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Norwegian Bank Note - Loan for Immigrant to U.S. - 1913

Norwegian Bank Note Payable from 1913

Example of a Norwegian Bank Note from Spareskillingsbanken Trondhjem dated 24 May 1913 that was used to fund the expense of traveling from Norway to the United States by a Norwegian Immigrant.

Reverse side of Norwegian Bank Note Payable - 1913

The under-class citizens of Norway often had help from relatives in Norway or the United States to help pay for the Passage to the U.S. Saving up the equivalent of about 3 months' wages for an common laborer would have seemed like a daunting task.

Note Payable dated 29.05.1913 for Kr.300 (approximately US$ 50) that Ludvig Kristian Gjønvik received from Ludvik Troseth and Anna Haarstad, relatives in Trondhjem, who helped him.  Ludvig purchased the steamship ticket from Trondhjem to Boston with the proceeds.  The note was payable in 4 months (29.09.1913) with no stated interest.  According to Arvid Gjønvik, the note was repaid as agreed.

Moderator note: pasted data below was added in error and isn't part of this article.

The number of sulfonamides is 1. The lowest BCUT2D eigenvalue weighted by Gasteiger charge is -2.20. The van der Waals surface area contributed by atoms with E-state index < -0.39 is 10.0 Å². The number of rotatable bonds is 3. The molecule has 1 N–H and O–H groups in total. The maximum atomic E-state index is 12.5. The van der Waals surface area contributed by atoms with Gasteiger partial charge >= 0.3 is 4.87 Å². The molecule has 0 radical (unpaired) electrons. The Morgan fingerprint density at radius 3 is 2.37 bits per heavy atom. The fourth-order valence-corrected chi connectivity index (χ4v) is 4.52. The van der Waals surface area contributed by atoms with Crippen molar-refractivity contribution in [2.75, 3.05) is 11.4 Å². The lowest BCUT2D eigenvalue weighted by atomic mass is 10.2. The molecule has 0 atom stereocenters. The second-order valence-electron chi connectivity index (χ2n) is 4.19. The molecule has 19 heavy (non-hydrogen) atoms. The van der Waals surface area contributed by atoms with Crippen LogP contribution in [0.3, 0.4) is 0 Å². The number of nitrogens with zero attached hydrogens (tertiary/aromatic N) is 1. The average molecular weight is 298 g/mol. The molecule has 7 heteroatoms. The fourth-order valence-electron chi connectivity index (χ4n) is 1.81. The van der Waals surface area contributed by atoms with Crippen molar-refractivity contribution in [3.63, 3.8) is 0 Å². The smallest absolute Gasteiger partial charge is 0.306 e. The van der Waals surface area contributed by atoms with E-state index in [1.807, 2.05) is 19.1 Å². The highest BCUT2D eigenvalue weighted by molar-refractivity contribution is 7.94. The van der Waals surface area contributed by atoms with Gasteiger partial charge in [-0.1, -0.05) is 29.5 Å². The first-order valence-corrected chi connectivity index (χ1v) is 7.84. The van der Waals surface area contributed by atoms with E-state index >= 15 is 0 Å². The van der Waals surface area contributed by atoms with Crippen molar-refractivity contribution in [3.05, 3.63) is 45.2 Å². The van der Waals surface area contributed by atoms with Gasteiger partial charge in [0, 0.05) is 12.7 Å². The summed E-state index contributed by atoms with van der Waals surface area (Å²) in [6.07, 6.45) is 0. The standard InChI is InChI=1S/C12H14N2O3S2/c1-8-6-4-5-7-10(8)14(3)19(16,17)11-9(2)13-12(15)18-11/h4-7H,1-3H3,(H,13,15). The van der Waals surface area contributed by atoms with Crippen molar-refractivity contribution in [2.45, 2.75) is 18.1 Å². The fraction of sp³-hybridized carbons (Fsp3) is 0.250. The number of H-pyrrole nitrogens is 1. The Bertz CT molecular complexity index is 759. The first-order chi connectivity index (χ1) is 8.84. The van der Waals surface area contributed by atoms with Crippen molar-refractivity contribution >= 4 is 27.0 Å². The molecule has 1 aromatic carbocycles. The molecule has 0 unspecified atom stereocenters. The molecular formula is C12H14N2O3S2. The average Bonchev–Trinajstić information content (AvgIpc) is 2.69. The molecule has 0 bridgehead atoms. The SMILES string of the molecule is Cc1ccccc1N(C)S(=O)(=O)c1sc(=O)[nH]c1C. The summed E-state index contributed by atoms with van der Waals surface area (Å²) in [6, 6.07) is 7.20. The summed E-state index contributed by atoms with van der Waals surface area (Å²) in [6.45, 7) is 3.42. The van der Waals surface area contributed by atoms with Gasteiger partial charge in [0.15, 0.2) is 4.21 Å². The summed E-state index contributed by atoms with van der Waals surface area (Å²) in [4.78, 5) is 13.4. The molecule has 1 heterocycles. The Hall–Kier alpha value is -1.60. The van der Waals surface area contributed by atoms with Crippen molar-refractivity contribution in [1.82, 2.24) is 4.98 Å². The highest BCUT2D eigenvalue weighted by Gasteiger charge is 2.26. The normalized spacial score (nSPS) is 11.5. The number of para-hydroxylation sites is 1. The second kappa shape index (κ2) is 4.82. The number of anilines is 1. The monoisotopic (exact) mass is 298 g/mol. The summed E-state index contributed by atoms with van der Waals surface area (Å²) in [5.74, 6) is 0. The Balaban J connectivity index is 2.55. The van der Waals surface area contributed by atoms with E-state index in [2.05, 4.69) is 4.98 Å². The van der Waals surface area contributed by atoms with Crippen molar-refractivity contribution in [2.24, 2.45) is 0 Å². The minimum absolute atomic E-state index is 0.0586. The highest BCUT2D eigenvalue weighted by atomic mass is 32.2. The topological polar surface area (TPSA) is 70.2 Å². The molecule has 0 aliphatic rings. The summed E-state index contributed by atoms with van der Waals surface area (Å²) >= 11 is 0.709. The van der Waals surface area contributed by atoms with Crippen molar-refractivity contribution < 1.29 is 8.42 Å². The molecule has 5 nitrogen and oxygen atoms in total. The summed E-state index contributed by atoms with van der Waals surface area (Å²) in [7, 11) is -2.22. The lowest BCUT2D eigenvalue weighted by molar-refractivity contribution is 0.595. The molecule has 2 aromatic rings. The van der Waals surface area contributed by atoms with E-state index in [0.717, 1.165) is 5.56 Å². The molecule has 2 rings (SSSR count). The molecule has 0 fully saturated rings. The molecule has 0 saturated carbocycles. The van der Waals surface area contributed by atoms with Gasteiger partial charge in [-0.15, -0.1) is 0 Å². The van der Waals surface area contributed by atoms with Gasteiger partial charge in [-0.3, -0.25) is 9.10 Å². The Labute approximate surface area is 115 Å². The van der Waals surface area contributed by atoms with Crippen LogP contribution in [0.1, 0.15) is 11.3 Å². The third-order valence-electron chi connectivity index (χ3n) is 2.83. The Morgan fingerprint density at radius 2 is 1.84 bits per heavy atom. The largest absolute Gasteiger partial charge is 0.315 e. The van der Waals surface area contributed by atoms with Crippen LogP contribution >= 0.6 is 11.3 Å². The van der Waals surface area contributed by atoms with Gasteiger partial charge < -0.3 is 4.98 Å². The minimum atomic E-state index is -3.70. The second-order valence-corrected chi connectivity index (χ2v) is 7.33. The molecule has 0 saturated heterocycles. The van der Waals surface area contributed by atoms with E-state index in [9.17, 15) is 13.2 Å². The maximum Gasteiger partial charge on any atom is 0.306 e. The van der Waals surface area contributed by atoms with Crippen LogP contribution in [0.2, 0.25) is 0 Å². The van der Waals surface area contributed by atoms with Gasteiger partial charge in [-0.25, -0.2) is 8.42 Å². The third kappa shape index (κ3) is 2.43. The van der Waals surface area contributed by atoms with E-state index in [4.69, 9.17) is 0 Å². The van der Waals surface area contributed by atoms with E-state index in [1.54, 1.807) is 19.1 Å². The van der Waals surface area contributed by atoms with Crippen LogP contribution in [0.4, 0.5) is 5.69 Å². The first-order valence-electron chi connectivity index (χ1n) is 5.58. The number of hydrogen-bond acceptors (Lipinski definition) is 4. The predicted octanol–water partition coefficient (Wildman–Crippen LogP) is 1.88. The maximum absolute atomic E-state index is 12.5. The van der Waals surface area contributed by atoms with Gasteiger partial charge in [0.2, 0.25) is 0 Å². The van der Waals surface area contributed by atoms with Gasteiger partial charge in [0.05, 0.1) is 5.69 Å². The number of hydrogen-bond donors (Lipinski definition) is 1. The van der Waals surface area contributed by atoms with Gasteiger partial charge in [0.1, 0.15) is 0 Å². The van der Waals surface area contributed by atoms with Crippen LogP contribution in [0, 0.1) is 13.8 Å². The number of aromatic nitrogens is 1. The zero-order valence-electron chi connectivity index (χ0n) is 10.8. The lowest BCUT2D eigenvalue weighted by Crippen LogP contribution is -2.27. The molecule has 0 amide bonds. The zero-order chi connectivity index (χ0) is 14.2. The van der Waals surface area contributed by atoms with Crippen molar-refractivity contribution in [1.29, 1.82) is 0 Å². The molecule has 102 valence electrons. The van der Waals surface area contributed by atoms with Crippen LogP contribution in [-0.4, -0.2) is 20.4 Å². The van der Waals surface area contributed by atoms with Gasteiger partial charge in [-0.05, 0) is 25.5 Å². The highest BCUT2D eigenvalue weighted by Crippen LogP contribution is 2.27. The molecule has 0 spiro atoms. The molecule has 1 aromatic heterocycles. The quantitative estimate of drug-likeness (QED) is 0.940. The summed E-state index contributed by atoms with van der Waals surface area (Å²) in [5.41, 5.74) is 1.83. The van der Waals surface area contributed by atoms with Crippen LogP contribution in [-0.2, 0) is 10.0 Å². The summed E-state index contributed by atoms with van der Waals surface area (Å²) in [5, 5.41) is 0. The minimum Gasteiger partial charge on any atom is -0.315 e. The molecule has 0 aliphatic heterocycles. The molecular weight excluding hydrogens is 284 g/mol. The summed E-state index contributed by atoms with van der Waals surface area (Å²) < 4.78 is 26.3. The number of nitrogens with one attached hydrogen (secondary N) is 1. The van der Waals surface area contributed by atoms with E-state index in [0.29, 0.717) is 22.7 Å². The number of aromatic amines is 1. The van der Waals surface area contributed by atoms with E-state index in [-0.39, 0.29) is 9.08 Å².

$50.00 from 1913 is worth approximately $1,079.91 in 2007 using the Consumer Price Index Samuel H. Williamson, "Five Ways to Compute the Relative Value of a U.S. Dollar Amount, 1790 to Present," MeasuringWorth, 2008.

Copy of front (above) and back side (at right) of note payable Spareskillingsbanken, Trondhjem, Norway. The Troseths who advanced Ludvig the funds (signed for the bank loan) in order for him to immigrate to the United States.

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The Folks Behind the GG Archives

The GG Archives is the work and passion of two people, Paul Gjenvick, a professional archivist, and Evelyne Gjenvick, a curator. Paul earned a Masters of Archival Studies - a terminal degree from Clayton State University in Georgia, where he studied under renowned archivist Richard Pearce-Moses. Our research into the RMS Laconia and SS Bergensfjord, the ships that brought two members of the Gjønvik family from Norway to the United States in the early 20th century, has helped us design our site for other genealogists. The extent of original materials at the GG Archives can be very beneficial when researching your family's migration from Europe.